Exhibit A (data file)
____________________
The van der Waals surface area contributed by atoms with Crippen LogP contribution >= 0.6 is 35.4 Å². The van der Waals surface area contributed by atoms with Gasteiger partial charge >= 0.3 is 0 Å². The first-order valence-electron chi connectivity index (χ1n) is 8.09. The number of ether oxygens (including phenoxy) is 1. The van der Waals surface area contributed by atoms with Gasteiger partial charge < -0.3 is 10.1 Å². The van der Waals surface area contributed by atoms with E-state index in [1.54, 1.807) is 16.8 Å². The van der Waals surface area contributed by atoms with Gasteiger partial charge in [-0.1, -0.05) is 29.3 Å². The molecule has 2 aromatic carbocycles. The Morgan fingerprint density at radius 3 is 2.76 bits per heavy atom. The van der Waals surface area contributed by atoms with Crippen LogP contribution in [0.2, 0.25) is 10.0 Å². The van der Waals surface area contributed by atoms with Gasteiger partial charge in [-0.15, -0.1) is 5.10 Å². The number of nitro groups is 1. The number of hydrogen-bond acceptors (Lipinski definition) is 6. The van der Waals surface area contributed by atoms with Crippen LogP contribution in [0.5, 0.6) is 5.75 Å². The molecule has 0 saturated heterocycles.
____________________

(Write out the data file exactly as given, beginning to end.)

The van der Waals surface area contributed by atoms with Crippen LogP contribution >= 0.6 is 35.4 Å². The van der Waals surface area contributed by atoms with Gasteiger partial charge >= 0.3 is 0 Å². The first-order valence-electron chi connectivity index (χ1n) is 8.09. The number of ether oxygens (including phenoxy) is 1. The van der Waals surface area contributed by atoms with Gasteiger partial charge < -0.3 is 10.1 Å². The van der Waals surface area contributed by atoms with E-state index in [1.54, 1.807) is 16.8 Å². The van der Waals surface area contributed by atoms with Gasteiger partial charge in [-0.1, -0.05) is 29.3 Å². The molecule has 2 aromatic carbocycles. The Morgan fingerprint density at radius 3 is 2.76 bits per heavy atom. The van der Waals surface area contributed by atoms with Crippen LogP contribution in [0.2, 0.25) is 10.0 Å². The van der Waals surface area contributed by atoms with Gasteiger partial charge in [-0.15, -0.1) is 5.10 Å². The number of nitro groups is 1. The number of hydrogen-bond acceptors (Lipinski definition) is 6. The van der Waals surface area contributed by atoms with Crippen LogP contribution in [0.5, 0.6) is 5.75 Å². The molecule has 0 saturated heterocycles.